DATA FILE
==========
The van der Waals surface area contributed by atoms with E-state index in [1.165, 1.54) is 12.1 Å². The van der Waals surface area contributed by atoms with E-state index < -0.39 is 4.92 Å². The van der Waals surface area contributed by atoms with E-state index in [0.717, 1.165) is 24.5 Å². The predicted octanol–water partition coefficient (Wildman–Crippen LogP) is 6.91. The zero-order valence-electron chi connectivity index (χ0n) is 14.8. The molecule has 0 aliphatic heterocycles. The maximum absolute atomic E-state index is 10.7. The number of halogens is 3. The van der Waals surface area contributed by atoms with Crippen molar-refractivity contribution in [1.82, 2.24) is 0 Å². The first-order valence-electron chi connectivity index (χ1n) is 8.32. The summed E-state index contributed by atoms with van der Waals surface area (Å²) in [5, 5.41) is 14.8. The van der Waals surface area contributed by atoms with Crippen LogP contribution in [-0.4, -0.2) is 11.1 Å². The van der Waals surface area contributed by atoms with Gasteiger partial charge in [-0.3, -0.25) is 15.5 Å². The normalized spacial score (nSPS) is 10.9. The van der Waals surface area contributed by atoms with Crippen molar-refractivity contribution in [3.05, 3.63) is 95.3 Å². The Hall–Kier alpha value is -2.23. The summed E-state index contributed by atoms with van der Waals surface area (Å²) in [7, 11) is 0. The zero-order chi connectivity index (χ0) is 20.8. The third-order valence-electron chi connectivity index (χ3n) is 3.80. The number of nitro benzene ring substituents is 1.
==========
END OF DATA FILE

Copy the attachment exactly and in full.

The van der Waals surface area contributed by atoms with E-state index in [1.165, 1.54) is 12.1 Å². The van der Waals surface area contributed by atoms with E-state index < -0.39 is 4.92 Å². The van der Waals surface area contributed by atoms with E-state index in [0.717, 1.165) is 24.5 Å². The predicted octanol–water partition coefficient (Wildman–Crippen LogP) is 6.91. The zero-order valence-electron chi connectivity index (χ0n) is 14.8. The molecule has 0 aliphatic heterocycles. The maximum absolute atomic E-state index is 10.7. The number of halogens is 3. The van der Waals surface area contributed by atoms with Crippen molar-refractivity contribution in [1.82, 2.24) is 0 Å². The first-order valence-electron chi connectivity index (χ1n) is 8.32. The summed E-state index contributed by atoms with van der Waals surface area (Å²) in [5, 5.41) is 14.8. The van der Waals surface area contributed by atoms with Crippen LogP contribution in [-0.4, -0.2) is 11.1 Å². The van der Waals surface area contributed by atoms with Gasteiger partial charge in [-0.3, -0.25) is 15.5 Å². The normalized spacial score (nSPS) is 10.9. The van der Waals surface area contributed by atoms with Crippen molar-refractivity contribution in [3.05, 3.63) is 95.3 Å². The Hall–Kier alpha value is -2.23. The summed E-state index contributed by atoms with van der Waals surface area (Å²) in [7, 11) is 0. The zero-order chi connectivity index (χ0) is 20.8. The third-order valence-electron chi connectivity index (χ3n) is 3.80. The number of nitro benzene ring substituents is 1.